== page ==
The Burnett debate

By Jon Lane
It’s one more and done for the Yankees, who can accomplish the mission that’s been on Joe Girardi’s back as soon as tonight. I haven’t been in Philadelphia, but Chris Shearn, Joe Auriemma and Kim Jones have done a nice job keeping you plugged in. The crew – along with My YES – are in Philly one more night to either help celebrate a coronation or meet me in the Bronx for Game 6 Wednesday night.

There’s been debate on whether Joe Girardi made the right decision by going with A.J. Burnett tonight in Game 5 on three days’ rest, instead of Chad Gaudin with a 3-1 series lead and the luxury of having a fully-rested Burnett for Game 6 and Andy Pettitte for Game 7 if needed.

This afternoon on WFAN, Mike Francesa said he was against the idea and suggested Gaudin be the guy who gets the ball, telling his audience that Girardi’s message must be, “Hey this is a free game, just have fun,” while adding that Burnett ought to be sent back to New York tonight.

Fans have a problem with that, and they’re right.

Here’s my problem, besides telling Burnett, go home and miss out on a potential World Championship celebration with your teammates. Gaudin hasn’t pitched since working a mop-up inning October 20. He last started a game September 28, pitching 6 2/3 innings of an 8-2 win over the Royals. He’s pitched well since becoming a Yankee (2-0, 3.43 ERA in 11 games, six starts), but before that went 4-10, 5.13 for the Padres and owns a career record of 34-35, 4.50.

Let’s see, Gaudin is someone who you want to trust with a potential World Series-clinching game, especially one who isn’t fully stretched out, over someone you’re paying $82 million, who electrified New York with seven superlative innings in Game 2?

Here’s why you go with Burnett, and (if needed) Pettitte and CC Sabathia all on short rest:

? In four career previous starts on short rest – none in the postseason – Burnett is 4-0 with a 2.33 ERA.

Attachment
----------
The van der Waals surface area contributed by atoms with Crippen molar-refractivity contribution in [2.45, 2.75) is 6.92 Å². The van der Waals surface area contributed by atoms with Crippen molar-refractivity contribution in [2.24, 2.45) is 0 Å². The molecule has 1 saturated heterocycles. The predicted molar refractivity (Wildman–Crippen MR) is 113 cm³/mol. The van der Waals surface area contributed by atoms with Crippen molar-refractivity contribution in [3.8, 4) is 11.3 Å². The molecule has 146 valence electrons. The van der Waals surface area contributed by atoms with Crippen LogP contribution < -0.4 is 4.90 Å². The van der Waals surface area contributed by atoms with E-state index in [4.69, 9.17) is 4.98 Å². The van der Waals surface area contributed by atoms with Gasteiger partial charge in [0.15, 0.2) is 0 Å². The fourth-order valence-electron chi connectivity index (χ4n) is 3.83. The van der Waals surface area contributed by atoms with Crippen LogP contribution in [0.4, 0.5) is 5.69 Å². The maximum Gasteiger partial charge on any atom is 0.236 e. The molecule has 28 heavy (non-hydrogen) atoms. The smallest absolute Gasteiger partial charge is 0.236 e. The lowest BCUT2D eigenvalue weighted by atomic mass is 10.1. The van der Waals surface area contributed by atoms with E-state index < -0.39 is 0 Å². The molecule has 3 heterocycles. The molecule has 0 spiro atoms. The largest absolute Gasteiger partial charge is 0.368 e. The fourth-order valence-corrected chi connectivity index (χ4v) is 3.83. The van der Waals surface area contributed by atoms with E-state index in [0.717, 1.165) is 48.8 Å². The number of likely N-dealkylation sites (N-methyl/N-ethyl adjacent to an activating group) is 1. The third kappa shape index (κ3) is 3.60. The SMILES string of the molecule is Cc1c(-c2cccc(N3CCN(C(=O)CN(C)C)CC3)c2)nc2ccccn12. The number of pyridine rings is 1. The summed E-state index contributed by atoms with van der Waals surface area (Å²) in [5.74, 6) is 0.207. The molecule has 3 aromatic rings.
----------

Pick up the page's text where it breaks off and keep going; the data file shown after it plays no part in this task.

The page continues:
? Jose Molina will likely catch with Jorge Posada on the bench, which means a Yankees lineup without Posada and Hideki Matsui will have to break through against Cliff Lee. Not ideal, but the battery isn’t broken, so don’t break it. Besides, Posada won’t be sitting the entire game, not by a longshot.

? Phillies closer Brad Lidge pitched for the first time in 10 days in a pressurized spot in Game 4. No further explanations are necessary.

? Still worried about Burnett crashing emotionally? If he bombs tonight it won’t be because he imploded. It’ll be because his location is terrible, and Philly’s prolific boppers will awaken and pounce on it. And from where I sit, Burnett’s been at his best when everyone has bet against him.

? Burnett, Pettitte, Sabathia and the rest of the Yankees will have all winter to rest. This is the World Series and in this case you don’t worry about Game 6 unless you have to. You defeat or get beat with your best.

World Series Game 4: Lineups

YANKEES (2-1/103-59)
yankees.jpgDerek Jeter SS
Johnny Damon LF
Mark Teixeira 1B
Alex Rodriguez 3B
Jorge Posada C
Robinson Cano 2B
Nick Swisher RF
Melky Cabrera CF
CC Sabathia P

Pitching: CC Sabathia (19-8, 3.37)

PHILLIES (1-2/93-69)
phillies.jpgJimmy Rollins SS
Shane Victorino CF
Chase Utley 2B
Ryan Howard 1B
Jayson Werth RF
Raul Ibanez LF
Pedro Feliz 3B
Carlos Ruiz C
Joe Blanton P

Pitching: Joe Blanton (12-8, 4.05)